Yet . . . as ironic as it is . . . I’ve met Christians who professed to be called of God to His work and expressed their utter commitment and devotion to the headship of Jesus Christ and to His body. And by God’s infinite mercy and grace, they were fortunate to find and link arms with a group of devoted Christians who were meeting as a shared-life community under Christ in a beautiful way. Something very rare in our time. The Lord’s presence is evident in such groups to anyone who has a spiritual pulse.
Yet when the group hit a dry spell, or when things didn’t go their way, or there were problems (as every church encounters), these same people bailed after staying around for only a few years.
What was lacking was a full-orbed understanding of what the church really is, both her human side and her divine side, and the price of standing for God’s eternal purpose. And it was evident that there was no real devotion or commitment to the community of the believers.
One wishes that the impressive quality of undying commitment and devotion that is present in the first two scenarios would be present in the third.
The irony is smellable.
Perhaps you’re in a situation where the pressure, the disappointment, and the failed expectations is pressuring you to quit. But God wants you to stay with it. Not just for yourself, but for others. And also for your future and the future of the kingdom of God.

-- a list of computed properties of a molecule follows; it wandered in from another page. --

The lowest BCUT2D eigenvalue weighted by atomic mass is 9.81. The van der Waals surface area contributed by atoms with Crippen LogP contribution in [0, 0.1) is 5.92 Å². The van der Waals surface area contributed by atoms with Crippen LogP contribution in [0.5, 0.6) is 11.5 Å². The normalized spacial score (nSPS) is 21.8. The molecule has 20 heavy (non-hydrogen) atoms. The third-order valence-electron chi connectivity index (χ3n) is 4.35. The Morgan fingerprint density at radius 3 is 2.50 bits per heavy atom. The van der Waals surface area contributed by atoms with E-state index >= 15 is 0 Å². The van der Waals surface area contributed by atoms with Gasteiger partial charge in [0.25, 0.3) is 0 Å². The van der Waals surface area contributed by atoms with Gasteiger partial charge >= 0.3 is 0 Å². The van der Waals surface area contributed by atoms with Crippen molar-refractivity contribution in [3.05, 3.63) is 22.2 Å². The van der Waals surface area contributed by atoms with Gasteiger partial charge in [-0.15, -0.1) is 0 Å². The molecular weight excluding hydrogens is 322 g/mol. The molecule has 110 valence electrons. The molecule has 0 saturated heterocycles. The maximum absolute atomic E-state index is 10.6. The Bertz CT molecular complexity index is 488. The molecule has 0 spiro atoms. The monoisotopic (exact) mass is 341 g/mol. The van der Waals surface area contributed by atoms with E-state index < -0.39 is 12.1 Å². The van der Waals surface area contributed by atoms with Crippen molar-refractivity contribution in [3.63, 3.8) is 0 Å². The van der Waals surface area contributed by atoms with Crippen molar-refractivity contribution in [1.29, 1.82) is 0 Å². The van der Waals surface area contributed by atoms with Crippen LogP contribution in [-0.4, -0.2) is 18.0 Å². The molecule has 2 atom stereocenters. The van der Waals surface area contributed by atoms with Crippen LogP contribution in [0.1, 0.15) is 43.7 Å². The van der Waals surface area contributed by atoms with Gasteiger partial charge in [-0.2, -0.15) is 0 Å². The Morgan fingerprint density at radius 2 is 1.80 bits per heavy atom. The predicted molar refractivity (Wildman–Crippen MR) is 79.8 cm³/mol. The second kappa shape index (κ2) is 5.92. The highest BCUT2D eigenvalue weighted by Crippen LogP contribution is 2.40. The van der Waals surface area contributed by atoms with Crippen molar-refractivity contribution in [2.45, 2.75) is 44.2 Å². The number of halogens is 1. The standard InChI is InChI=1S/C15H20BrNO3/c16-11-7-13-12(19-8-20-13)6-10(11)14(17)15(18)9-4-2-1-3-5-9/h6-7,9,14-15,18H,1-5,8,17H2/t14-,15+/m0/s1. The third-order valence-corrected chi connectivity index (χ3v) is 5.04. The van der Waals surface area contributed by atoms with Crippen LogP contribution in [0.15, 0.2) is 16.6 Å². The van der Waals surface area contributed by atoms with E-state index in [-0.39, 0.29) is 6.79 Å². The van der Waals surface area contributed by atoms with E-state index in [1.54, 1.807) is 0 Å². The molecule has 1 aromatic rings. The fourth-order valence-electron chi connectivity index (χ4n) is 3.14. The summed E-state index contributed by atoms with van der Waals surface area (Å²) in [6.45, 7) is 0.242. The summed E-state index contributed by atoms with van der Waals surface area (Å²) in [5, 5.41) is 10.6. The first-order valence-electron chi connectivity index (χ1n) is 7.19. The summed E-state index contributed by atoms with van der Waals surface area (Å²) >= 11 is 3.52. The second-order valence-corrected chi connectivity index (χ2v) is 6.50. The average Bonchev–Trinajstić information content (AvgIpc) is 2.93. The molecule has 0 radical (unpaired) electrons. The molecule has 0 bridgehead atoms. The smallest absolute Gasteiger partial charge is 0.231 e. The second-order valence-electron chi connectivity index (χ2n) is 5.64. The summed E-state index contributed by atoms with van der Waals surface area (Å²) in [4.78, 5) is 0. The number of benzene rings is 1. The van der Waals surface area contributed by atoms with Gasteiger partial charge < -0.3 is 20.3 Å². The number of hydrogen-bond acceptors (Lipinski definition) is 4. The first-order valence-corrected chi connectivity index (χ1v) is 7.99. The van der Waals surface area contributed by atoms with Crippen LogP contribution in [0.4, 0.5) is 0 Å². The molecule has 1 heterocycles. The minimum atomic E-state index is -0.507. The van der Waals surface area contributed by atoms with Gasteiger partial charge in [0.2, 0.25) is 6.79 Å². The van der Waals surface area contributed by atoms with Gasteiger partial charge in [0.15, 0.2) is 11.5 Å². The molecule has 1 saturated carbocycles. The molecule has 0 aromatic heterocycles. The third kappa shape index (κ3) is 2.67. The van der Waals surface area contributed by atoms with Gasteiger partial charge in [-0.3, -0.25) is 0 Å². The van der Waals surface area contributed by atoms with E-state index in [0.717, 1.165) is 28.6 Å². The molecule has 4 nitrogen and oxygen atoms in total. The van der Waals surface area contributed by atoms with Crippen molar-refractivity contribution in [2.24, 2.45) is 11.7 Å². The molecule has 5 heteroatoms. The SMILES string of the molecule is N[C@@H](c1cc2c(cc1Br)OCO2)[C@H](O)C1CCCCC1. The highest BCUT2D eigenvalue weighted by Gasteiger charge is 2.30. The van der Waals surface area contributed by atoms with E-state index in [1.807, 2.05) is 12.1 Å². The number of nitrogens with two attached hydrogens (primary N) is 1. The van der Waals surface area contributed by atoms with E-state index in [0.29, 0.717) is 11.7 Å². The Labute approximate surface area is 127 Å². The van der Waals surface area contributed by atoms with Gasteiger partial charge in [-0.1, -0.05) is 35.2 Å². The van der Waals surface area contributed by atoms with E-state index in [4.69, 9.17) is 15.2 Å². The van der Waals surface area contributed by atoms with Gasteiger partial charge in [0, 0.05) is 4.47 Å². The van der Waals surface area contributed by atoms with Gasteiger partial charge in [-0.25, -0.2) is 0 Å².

In such cases, He wants you to learn perseverance. He wants to take you deeper into what it means to forebear and to see things through His eyes rather than your own.
He wants you to understand that the name of the game isn’t your temporal happiness, but His will.
The Lord will allow you to do whatever you desire. But sometimes – I’d dare say oftentimes – His highest will is for you to persevere. You’d be amazed at the spiritual values that are generated when perseverance is chosen over quitting.
You’d also be amazed at the things that the Lord can turn around simply by keeping your resolve and standing with something to which you’ve committed yourself.
Recall what happened when Israel became tired of the manna and begged God for meat.
“And he gave them their request; but sent leanness into their soul” (Psalm 106:15).
I’ve seen the “leanness of soul” that comes with failure to persevere so many times in people’s lives that I’ve lost count.
Israel didn’t persevere or forebear. They grew tired of what God had given them and opted for something different. And a price came with it.
(Incidentally, trying something out for a few years isn’t persevering. Just saying.)
Much more can be said, of course. But this is what was on my heart this morning. May God raise up women and men who know what it means to persevere. The kingdom of God is in need of such. Let him or her who has an ear hear.
The question today is very focused. So if you comment, be sure to answer the specific question instead of veering off into other things or other kinds of stories. I cannot promise that the Blog Manager will approve the comment if it doesn’t answer the specific question. (For those of you who are new, I am not the one who moderates comments on this blog.)
Today, we only want to hear one kind of story.
Tell us a story about a church, a job, a business venture, or a relationship that you were tempted to give up on, but you persevered through it for more than five years, and looking back on it, you were thankful you did.